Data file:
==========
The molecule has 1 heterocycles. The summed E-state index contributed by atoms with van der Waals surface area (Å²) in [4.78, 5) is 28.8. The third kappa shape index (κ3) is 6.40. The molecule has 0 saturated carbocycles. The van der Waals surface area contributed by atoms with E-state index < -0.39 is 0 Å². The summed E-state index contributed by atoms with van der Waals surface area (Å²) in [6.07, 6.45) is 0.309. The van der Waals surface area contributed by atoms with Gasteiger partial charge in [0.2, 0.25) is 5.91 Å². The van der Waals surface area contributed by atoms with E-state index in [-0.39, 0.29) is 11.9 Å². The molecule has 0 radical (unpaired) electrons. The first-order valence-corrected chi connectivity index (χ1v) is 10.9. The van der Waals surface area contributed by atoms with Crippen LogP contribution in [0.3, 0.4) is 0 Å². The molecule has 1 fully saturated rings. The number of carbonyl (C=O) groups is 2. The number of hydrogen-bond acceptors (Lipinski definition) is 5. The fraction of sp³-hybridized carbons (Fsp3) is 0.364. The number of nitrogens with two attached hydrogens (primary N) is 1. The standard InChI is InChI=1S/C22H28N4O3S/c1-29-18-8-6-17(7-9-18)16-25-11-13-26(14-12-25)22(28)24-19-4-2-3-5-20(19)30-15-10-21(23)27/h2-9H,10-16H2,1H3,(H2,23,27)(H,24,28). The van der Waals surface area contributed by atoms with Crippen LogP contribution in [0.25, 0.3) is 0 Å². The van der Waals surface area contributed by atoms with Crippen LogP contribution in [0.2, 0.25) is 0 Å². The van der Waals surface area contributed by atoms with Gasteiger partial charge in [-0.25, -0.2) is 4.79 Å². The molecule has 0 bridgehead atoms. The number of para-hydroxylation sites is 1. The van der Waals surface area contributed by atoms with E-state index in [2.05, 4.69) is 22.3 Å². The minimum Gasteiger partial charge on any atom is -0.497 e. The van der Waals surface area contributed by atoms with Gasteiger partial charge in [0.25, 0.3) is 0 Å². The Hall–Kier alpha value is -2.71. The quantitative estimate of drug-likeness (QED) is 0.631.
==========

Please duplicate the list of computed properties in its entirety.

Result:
The molecule has 1 heterocycles. The summed E-state index contributed by atoms with van der Waals surface area (Å²) in [4.78, 5) is 28.8. The third kappa shape index (κ3) is 6.40. The molecule has 0 saturated carbocycles. The van der Waals surface area contributed by atoms with E-state index < -0.39 is 0 Å². The summed E-state index contributed by atoms with van der Waals surface area (Å²) in [6.07, 6.45) is 0.309. The van der Waals surface area contributed by atoms with Gasteiger partial charge in [0.2, 0.25) is 5.91 Å². The van der Waals surface area contributed by atoms with E-state index in [-0.39, 0.29) is 11.9 Å². The molecule has 0 radical (unpaired) electrons. The first-order valence-corrected chi connectivity index (χ1v) is 10.9. The van der Waals surface area contributed by atoms with Crippen LogP contribution in [0.3, 0.4) is 0 Å². The molecule has 1 fully saturated rings. The number of carbonyl (C=O) groups is 2. The number of hydrogen-bond acceptors (Lipinski definition) is 5. The fraction of sp³-hybridized carbons (Fsp3) is 0.364. The number of nitrogens with two attached hydrogens (primary N) is 1. The standard InChI is InChI=1S/C22H28N4O3S/c1-29-18-8-6-17(7-9-18)16-25-11-13-26(14-12-25)22(28)24-19-4-2-3-5-20(19)30-15-10-21(23)27/h2-9H,10-16H2,1H3,(H2,23,27)(H,24,28). The van der Waals surface area contributed by atoms with Crippen LogP contribution in [0.25, 0.3) is 0 Å². The van der Waals surface area contributed by atoms with Crippen LogP contribution in [0.2, 0.25) is 0 Å². The van der Waals surface area contributed by atoms with Gasteiger partial charge in [-0.25, -0.2) is 4.79 Å². The molecule has 0 bridgehead atoms. The number of para-hydroxylation sites is 1. The van der Waals surface area contributed by atoms with E-state index in [2.05, 4.69) is 22.3 Å². The minimum Gasteiger partial charge on any atom is -0.497 e. The van der Waals surface area contributed by atoms with Gasteiger partial charge in [0.25, 0.3) is 0 Å². The Hall–Kier alpha value is -2.71. The quantitative estimate of drug-likeness (QED) is 0.631.